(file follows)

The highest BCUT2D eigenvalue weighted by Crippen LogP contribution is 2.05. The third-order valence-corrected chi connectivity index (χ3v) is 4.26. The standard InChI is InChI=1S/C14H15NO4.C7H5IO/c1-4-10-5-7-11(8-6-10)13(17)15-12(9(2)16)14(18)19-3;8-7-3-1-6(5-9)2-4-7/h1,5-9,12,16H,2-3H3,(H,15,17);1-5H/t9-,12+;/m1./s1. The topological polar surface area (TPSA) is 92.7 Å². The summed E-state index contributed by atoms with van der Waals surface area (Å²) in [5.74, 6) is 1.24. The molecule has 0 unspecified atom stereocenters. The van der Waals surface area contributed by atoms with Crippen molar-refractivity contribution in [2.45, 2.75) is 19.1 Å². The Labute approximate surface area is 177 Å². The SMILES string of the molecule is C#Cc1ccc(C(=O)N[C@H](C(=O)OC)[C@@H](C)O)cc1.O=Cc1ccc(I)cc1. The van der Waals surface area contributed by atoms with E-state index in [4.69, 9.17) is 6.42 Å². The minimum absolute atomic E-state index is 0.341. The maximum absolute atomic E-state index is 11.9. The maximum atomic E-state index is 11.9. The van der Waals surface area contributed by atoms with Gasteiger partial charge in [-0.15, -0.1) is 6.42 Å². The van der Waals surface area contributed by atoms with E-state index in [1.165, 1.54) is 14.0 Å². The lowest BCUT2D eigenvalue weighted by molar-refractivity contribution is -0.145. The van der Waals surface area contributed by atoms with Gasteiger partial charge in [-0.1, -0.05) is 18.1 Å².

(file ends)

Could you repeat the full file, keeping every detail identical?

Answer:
The highest BCUT2D eigenvalue weighted by Crippen LogP contribution is 2.05. The third-order valence-corrected chi connectivity index (χ3v) is 4.26. The standard InChI is InChI=1S/C14H15NO4.C7H5IO/c1-4-10-5-7-11(8-6-10)13(17)15-12(9(2)16)14(18)19-3;8-7-3-1-6(5-9)2-4-7/h1,5-9,12,16H,2-3H3,(H,15,17);1-5H/t9-,12+;/m1./s1. The topological polar surface area (TPSA) is 92.7 Å². The summed E-state index contributed by atoms with van der Waals surface area (Å²) in [5.74, 6) is 1.24. The molecule has 0 unspecified atom stereocenters. The van der Waals surface area contributed by atoms with Crippen molar-refractivity contribution in [2.45, 2.75) is 19.1 Å². The Labute approximate surface area is 177 Å². The SMILES string of the molecule is C#Cc1ccc(C(=O)N[C@H](C(=O)OC)[C@@H](C)O)cc1.O=Cc1ccc(I)cc1. The van der Waals surface area contributed by atoms with E-state index in [4.69, 9.17) is 6.42 Å². The minimum absolute atomic E-state index is 0.341. The maximum absolute atomic E-state index is 11.9. The maximum atomic E-state index is 11.9. The van der Waals surface area contributed by atoms with Gasteiger partial charge in [-0.15, -0.1) is 6.42 Å². The van der Waals surface area contributed by atoms with E-state index in [1.165, 1.54) is 14.0 Å². The lowest BCUT2D eigenvalue weighted by molar-refractivity contribution is -0.145. The van der Waals surface area contributed by atoms with Gasteiger partial charge in [-0.1, -0.05) is 18.1 Å².